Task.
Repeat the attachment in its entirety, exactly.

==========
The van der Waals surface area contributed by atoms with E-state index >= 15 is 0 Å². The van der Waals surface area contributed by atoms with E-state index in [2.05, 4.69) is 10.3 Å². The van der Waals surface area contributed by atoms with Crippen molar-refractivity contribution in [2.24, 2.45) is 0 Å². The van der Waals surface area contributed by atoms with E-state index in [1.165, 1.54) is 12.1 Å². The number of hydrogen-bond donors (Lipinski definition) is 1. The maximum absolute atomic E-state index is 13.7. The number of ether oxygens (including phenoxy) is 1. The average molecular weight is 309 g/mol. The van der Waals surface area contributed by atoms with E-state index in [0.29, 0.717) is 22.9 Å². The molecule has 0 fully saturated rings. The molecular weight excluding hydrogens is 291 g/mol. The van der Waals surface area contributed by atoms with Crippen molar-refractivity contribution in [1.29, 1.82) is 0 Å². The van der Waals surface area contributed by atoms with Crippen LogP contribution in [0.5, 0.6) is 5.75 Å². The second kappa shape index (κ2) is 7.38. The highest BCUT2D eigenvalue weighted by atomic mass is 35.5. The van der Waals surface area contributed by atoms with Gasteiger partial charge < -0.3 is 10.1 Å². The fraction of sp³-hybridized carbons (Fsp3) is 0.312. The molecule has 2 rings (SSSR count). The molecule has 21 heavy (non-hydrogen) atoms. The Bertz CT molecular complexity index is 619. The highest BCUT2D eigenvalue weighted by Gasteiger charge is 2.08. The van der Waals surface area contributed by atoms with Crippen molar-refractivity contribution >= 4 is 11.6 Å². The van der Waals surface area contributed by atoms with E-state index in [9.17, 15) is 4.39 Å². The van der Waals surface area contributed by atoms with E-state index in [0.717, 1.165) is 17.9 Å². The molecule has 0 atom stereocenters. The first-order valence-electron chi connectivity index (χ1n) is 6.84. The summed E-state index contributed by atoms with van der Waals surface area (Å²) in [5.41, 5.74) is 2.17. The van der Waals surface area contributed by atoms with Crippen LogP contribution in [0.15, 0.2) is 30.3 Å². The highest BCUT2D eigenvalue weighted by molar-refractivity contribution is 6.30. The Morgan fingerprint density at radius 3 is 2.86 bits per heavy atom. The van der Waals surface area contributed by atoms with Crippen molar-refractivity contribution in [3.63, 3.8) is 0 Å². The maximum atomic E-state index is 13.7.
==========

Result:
The van der Waals surface area contributed by atoms with E-state index >= 15 is 0 Å². The van der Waals surface area contributed by atoms with E-state index in [2.05, 4.69) is 10.3 Å². The van der Waals surface area contributed by atoms with Crippen molar-refractivity contribution in [2.24, 2.45) is 0 Å². The van der Waals surface area contributed by atoms with E-state index in [1.165, 1.54) is 12.1 Å². The number of hydrogen-bond donors (Lipinski definition) is 1. The maximum absolute atomic E-state index is 13.7. The number of ether oxygens (including phenoxy) is 1. The average molecular weight is 309 g/mol. The van der Waals surface area contributed by atoms with E-state index in [0.29, 0.717) is 22.9 Å². The molecule has 0 fully saturated rings. The molecular weight excluding hydrogens is 291 g/mol. The van der Waals surface area contributed by atoms with Crippen molar-refractivity contribution in [1.29, 1.82) is 0 Å². The van der Waals surface area contributed by atoms with Crippen LogP contribution in [0.5, 0.6) is 5.75 Å². The second kappa shape index (κ2) is 7.38. The highest BCUT2D eigenvalue weighted by atomic mass is 35.5. The van der Waals surface area contributed by atoms with Gasteiger partial charge < -0.3 is 10.1 Å². The fraction of sp³-hybridized carbons (Fsp3) is 0.312. The molecule has 2 rings (SSSR count). The molecule has 21 heavy (non-hydrogen) atoms. The Bertz CT molecular complexity index is 619. The highest BCUT2D eigenvalue weighted by Gasteiger charge is 2.08. The van der Waals surface area contributed by atoms with Crippen molar-refractivity contribution >= 4 is 11.6 Å². The van der Waals surface area contributed by atoms with E-state index in [9.17, 15) is 4.39 Å². The van der Waals surface area contributed by atoms with E-state index in [0.717, 1.165) is 17.9 Å². The molecule has 0 atom stereocenters. The first-order valence-electron chi connectivity index (χ1n) is 6.84. The summed E-state index contributed by atoms with van der Waals surface area (Å²) in [5.41, 5.74) is 2.17. The van der Waals surface area contributed by atoms with Crippen LogP contribution in [0.15, 0.2) is 30.3 Å². The highest BCUT2D eigenvalue weighted by molar-refractivity contribution is 6.30. The Morgan fingerprint density at radius 3 is 2.86 bits per heavy atom. The van der Waals surface area contributed by atoms with Crippen molar-refractivity contribution in [3.63, 3.8) is 0 Å². The maximum atomic E-state index is 13.7.